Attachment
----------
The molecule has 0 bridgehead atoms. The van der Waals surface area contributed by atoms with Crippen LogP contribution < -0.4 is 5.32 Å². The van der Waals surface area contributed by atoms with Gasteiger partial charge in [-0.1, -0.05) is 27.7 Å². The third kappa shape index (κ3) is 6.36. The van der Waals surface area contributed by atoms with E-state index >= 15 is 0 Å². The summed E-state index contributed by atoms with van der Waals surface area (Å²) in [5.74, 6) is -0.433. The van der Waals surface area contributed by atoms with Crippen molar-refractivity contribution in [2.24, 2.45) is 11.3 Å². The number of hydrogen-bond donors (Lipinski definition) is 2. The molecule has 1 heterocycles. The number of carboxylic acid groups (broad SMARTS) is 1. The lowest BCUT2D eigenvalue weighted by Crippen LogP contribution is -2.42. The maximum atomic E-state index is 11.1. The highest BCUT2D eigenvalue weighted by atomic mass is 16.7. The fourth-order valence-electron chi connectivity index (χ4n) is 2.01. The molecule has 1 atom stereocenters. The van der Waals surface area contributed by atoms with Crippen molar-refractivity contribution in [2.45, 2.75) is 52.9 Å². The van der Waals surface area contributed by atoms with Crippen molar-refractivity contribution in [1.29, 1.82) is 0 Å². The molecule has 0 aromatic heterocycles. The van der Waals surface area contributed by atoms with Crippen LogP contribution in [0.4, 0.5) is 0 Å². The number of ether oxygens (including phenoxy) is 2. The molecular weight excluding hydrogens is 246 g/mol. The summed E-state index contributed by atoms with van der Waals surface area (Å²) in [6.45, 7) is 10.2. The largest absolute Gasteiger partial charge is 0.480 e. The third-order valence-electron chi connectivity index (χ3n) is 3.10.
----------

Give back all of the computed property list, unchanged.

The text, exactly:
The molecule has 0 bridgehead atoms. The van der Waals surface area contributed by atoms with Crippen LogP contribution < -0.4 is 5.32 Å². The van der Waals surface area contributed by atoms with Gasteiger partial charge in [-0.1, -0.05) is 27.7 Å². The third kappa shape index (κ3) is 6.36. The van der Waals surface area contributed by atoms with E-state index >= 15 is 0 Å². The summed E-state index contributed by atoms with van der Waals surface area (Å²) in [5.74, 6) is -0.433. The van der Waals surface area contributed by atoms with Crippen molar-refractivity contribution in [2.24, 2.45) is 11.3 Å². The number of hydrogen-bond donors (Lipinski definition) is 2. The molecule has 1 heterocycles. The number of carboxylic acid groups (broad SMARTS) is 1. The lowest BCUT2D eigenvalue weighted by Crippen LogP contribution is -2.42. The maximum atomic E-state index is 11.1. The highest BCUT2D eigenvalue weighted by atomic mass is 16.7. The fourth-order valence-electron chi connectivity index (χ4n) is 2.01. The molecule has 1 atom stereocenters. The van der Waals surface area contributed by atoms with Crippen molar-refractivity contribution in [2.45, 2.75) is 52.9 Å². The van der Waals surface area contributed by atoms with Crippen molar-refractivity contribution in [1.29, 1.82) is 0 Å². The molecule has 0 aromatic heterocycles. The van der Waals surface area contributed by atoms with Crippen LogP contribution in [0.4, 0.5) is 0 Å². The number of ether oxygens (including phenoxy) is 2. The molecular weight excluding hydrogens is 246 g/mol. The summed E-state index contributed by atoms with van der Waals surface area (Å²) in [6.45, 7) is 10.2. The largest absolute Gasteiger partial charge is 0.480 e. The third-order valence-electron chi connectivity index (χ3n) is 3.10.